To set the table, the Texas Longhorns were having their way against a pretty good Jayhawk offensive squad averaging through 6 games 30+ points and over 400 yards of offense. But through roughly the middle of the 3rd quarter against Texas, the Jayhawks had only scratched out TWO net offensive yards, appreciably before their season average.
Leading 26-0, the Texas offense had just punted to KU after freshman quarterback David Ash gave up a 15 yard sack on 3rd and 10 putting the team out of field goal range. KU offensively had not gained a single first down up to that point in the game (not counting the 15 yard roughing the passer penalty by Alex Okafor on the first series).
In other words, the Horns were ballin'.
But the ebbs of football appeared to be slightly flowing Kansas way when on the first plays of this possession offensive coordinator Chuck Long finally exposed a crack in the door.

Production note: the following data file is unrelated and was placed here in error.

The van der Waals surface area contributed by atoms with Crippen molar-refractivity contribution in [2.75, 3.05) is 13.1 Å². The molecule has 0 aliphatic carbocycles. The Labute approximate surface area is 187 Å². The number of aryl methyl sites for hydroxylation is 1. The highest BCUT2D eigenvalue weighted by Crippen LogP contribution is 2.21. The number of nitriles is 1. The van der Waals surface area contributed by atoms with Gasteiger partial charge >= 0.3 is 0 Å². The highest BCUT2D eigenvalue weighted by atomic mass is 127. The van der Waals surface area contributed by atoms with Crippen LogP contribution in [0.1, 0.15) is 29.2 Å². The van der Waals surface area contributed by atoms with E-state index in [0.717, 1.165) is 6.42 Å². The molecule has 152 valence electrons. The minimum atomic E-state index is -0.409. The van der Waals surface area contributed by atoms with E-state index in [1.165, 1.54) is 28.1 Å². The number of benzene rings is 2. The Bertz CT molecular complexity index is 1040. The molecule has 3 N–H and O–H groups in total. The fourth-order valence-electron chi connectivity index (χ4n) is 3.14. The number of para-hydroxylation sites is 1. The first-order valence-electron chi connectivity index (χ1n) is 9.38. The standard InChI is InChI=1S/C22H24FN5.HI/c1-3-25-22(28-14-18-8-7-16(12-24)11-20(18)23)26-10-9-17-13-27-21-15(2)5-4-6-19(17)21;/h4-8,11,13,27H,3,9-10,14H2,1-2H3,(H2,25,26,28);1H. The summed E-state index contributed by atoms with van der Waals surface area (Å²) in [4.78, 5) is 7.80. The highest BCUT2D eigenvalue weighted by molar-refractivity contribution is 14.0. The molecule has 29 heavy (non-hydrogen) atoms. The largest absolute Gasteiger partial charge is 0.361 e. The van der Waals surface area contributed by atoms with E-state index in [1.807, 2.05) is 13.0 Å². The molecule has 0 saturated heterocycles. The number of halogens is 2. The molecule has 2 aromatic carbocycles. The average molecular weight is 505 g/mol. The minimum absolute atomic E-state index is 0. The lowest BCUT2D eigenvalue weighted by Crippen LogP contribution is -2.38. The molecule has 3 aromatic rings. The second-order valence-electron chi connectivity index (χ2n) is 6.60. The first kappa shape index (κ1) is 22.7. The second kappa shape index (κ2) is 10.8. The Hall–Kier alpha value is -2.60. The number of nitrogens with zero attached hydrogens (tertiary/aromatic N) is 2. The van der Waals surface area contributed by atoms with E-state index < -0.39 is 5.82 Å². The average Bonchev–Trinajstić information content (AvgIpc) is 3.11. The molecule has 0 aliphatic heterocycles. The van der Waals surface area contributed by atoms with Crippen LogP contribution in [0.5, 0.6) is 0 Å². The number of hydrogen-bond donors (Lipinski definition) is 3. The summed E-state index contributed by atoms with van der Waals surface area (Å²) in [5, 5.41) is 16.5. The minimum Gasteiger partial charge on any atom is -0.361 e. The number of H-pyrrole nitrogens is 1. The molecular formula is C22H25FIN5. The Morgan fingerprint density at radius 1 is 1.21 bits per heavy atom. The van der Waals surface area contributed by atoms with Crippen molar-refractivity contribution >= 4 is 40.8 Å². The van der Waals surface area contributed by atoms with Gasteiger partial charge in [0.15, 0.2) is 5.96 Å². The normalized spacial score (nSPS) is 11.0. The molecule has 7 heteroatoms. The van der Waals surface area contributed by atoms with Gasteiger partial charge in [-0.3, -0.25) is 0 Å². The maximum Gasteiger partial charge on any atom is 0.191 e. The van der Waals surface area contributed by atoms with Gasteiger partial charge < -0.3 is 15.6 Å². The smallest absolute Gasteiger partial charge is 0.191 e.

1-10 at Ku12 Webb, Jordan RF pass complete to Pierson, Tony for 8 yards to the KU20
2-2 at Ku20 Pierson, Tony rush over left end for 7 yards to the KU27, 1ST DOWN KU
1-10 at Ku27 Pierson, Tony rush for loss of 3 yards to the KU24
2-13 at Ku24 Pierson, Tony rush over right tackle for 6 yards to the KU30
The result: A net gain of 18 yards. This was 9X their net offensive production for the entire game up to this point. In looking at the sequence, it was very important for the Texas defense to stiffen on this drive primarily because with significant time left in the game, it was not out of the question the momentum pivot was possible if Kansas could have found a way into the end zone. As we all know momentum is a funny thing and once it gets rolling down hill it is often hard to stop.
Well, stop is definitely an understatement in this instance. What happened after that second down is vintage Diaz. Employing mostly the same base set with unlimited success the entire game, the Texas defense faced off on 3rd and 8 in a 3-3-5 setup.
Diaz substitutes and puts his speed rush team on the field with Okafor, Whaley and Jeffcoat up front and the starting Linebackers of Acho, Robinson, and Hicks.